While running for governor of California in 2010, Jerry Brown admitted he would “rather have a society where we didn’t have to use death as a punishment.” But because the Legislature and California voters approved capital punishment, “we’ve got to make it work.”
Seeing as there are 725 condemned inmates living on San Quentin’s death row but have been no executions since January 2006, I asked Gov. Brown at a San Francisco Chronicle editorial board meeting Tuesday whether California’s death penalty is working.
“It’s working according to the Constitution of the United States; I can tell you that,” Brown answered. No, it’s not working. The U.S. Supreme Court has ruled that the death penalty is constitutional, but there hasn’t been an execution in California for six years.
Death penalty opponents should note that Brown, a former state attorney general, insisted there are no innocent inmates on California’s death row.
But Brown also argued that to make the death penalty work, California needs to spend more money — presumably by paying more for defense attorneys — and that is not his top priority. (His focus is on passing his tax-increasing ballot measure to pay down the budget deficit.)
“It is a basic law of government that if you ask people what is needed to fix any problem, they always say ‘more money’ for their particular function,” observed Kent Scheidegger of the pro-death penalty Criminal Justice Legal Foundation.
Brown must know that spending more money on lawyers won’t make California’s death penalty work.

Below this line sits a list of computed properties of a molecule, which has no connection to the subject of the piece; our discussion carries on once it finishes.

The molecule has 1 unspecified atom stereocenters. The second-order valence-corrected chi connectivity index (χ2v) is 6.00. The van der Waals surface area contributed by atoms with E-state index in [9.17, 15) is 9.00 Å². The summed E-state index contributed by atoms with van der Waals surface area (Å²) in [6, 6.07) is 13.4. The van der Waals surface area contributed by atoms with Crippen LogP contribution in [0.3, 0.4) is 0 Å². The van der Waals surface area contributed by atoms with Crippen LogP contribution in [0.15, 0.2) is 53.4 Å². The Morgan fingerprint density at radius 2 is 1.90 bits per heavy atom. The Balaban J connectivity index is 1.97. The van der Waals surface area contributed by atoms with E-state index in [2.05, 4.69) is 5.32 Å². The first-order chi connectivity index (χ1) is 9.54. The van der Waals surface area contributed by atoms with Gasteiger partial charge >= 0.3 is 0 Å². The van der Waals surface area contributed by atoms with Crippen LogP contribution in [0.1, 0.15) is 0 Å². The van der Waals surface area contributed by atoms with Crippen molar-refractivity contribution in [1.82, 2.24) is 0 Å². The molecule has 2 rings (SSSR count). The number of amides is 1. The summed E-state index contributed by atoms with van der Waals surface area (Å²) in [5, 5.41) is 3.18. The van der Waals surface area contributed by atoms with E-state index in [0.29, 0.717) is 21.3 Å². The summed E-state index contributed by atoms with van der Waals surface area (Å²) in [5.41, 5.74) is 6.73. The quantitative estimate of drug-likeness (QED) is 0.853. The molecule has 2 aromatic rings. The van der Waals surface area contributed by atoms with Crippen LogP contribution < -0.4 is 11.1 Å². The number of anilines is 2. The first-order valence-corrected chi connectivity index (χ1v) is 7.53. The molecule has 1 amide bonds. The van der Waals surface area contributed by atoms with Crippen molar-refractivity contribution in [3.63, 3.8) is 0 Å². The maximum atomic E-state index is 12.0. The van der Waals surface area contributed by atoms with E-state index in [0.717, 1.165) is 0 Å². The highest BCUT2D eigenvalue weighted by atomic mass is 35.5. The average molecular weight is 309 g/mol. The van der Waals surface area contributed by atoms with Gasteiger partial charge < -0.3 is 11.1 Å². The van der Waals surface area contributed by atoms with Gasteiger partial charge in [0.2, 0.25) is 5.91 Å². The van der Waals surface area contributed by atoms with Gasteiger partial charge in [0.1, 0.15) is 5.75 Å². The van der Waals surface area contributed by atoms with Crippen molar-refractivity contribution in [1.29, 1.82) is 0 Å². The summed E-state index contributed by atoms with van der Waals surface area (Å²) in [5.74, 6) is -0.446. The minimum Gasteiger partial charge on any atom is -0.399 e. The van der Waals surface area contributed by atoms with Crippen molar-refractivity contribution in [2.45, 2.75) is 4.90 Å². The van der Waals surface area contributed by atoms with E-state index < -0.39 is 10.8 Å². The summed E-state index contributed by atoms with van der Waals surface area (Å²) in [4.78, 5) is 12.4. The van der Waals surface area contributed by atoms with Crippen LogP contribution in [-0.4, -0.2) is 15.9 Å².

In February 2006, U.S. District Judge Jeremy Fogel stayed the lethal injection of convicted murderer/rapist Michael Morales, lest California’s three-drug protocol cause a sedated Morales undue pain — and there hasn’t been an execution since.
In 2008, the U.S. Supreme Court upheld Kentucky’s three-drug protocol in a 7-2 decision, but Fogel didn’t budge. So it’s hard to imagine how paying defense attorneys more could end the Fogel court’s stay on California executions.
For six years, the state has been in a legal limbo. Californians get to pay for a death penalty without having a death penalty.
Scheidegger maintains that if Brown’s Department of Corrections and Rehabilitation switched to the one-drug lethal injection procedure twice recommended by Fogel, executions could resume this year. I’m not so sure.
Brown would not say how he plans to vote on a likely November ballot initiative to end California’s death penalty; he maintained he came to discuss his tax initiative plans.
But we do know what he said in 2010. In a debate with opponent Meg Whitman, Brown made this promise: “I pledge to the people of this state I will faithfully carry out our law on executions, and I’ll do it with compassion, but I’ll do it with great fidelity to the rule of law.”
It was four years after Fogel stayed Morales’ execution, and Brown knew how “fidelity to the rule of law” works in California. Laws that the U.S. Supreme Court upholds in other states are blocked in California. With the liberal bench and liberal bar acting in harmony, the law’s costs go up, and the results slow down. Then the whole system just stops, and no one is to blame. Except taxpayers.
Email Debra J. Saunders at firstname.lastname@example.org.